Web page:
As cycling goes, I have been a roadie since the day I rode my first road bike… Actually, it would be better to say that I was a roadie from the moment I put a set of slicks on my first mountain bike and found out they don’t put high enough gears on them. I love the speed.
I don’t love the interaction with traffic, though I put up with it because I like the elegance of the sport. And the speed. Did I mention I love the speed?
When my wife and I bought our gravel bikes, glorified compact racing road bikes with a more relaxed geometry and wider tires – oh, and disc brakes, my expectations weren’t very high. By nature, gravel riding is going to be a lot slower. Well, I wasn’t wrong, but I wasn’t right, fully, either. In fact, a lot of what I thought gravel road cycling was going to be was wrong – even though I’ve spent much of the last two winters riding on them.
Even though we live on and near some of the best paved roads for cycling one could hope for in a urban/suburban area, traffic is still a concern. We strike a perfect balance of just far enough “out in the country”, and close to everything. We’re a mile from farm country and ten miles from Flint. On a Sunday morning, we can ride for an hour on the paved back roads without seeing a car. During the week, though, after I get home from the office, I can’t ride for five minutes without getting passed…. Until I started riding dirt roads.
Last evening, I ride at 5 pm on the nose, I made it a little more than 17-1/2 miles in one hour and was passed by three cars. On my normal paved road route, the number would be closer to 30. Figure 1-5% of motorists are of the variety that will buzz a cyclist to be a jerk and you begin to see how a tenth of the traffic would be a good thing. Not only that, people who drive on dirt roads aren’t in as much of a hurry – rush too fast and all you do is beat the hell out of your vehicle – so it’s even more rare you’ll see someone do something stupid just for the sake of being stupid.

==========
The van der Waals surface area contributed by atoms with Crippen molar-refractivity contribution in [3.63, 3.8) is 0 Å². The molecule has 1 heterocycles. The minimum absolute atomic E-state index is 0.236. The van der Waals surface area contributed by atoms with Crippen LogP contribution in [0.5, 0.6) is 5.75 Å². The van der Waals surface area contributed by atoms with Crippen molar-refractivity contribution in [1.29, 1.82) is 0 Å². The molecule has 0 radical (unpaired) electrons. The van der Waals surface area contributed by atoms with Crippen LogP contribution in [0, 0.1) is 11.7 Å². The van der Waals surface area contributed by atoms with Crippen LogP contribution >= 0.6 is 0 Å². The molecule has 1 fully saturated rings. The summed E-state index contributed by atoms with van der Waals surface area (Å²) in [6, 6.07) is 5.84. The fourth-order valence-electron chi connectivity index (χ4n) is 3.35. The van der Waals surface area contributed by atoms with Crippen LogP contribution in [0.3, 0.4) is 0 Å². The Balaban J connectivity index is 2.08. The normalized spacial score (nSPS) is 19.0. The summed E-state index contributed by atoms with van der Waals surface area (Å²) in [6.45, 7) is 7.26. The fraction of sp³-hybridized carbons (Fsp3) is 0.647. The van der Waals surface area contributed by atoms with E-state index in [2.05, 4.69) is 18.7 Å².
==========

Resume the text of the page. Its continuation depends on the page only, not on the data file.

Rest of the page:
Then there’s the bumps and potholes. Most cyclists would think these are bad, right? I did! Well, a set of 28mm tires and 45-50 psi and they’re not so miserable. Better, the bumps make motorists pay attention. If you’ve never driven your vehicle on a dirt road, try sending a text whilst driving down said dirt road. You’ll hit so many gnarly potholes, your phone will end up in the back seat somewhere before you get three words typed in. Most motorists are going to wait till they hit the pavement to respond to that text because they won’t want to kill their car on the bumps. In this case, bumps are a cyclist’s friends – at least as common sense should dictate. There’s always an exception to the rule. Always. Sad? Maybe, but whatever works.
Anyway, back to my ride last evening – 17-1/2 miles in an hour and a few seconds… I’m cruising down the road and as I heard my third deer rush off, deeper into the woods, I realized just how different the sounds are on a dirt road, compared with pavement. Cycling on dirt roads is quiet. It’s just the wind, the wildlife, and the whir of the chain and I’m cruising down the road. It is slower, there’s no doubt, maybe 3/4 to 1 mph slower on the average. I think the peace and quiet is worth the loss of speed though. I get to sort my thoughts rather than being required to pay keen attention to where the next car is coming from and how close it’ll get to me – or where the car behind me will try to pass in relation to the car coming at me.
Perhaps I’m maturing as a cyclist a little bit, or perhaps I’m finally growing tired of motorists… Whatever it is, dirt roads are quite nice for the daily workouts. I don’t miss the pavement as much as I thought I would.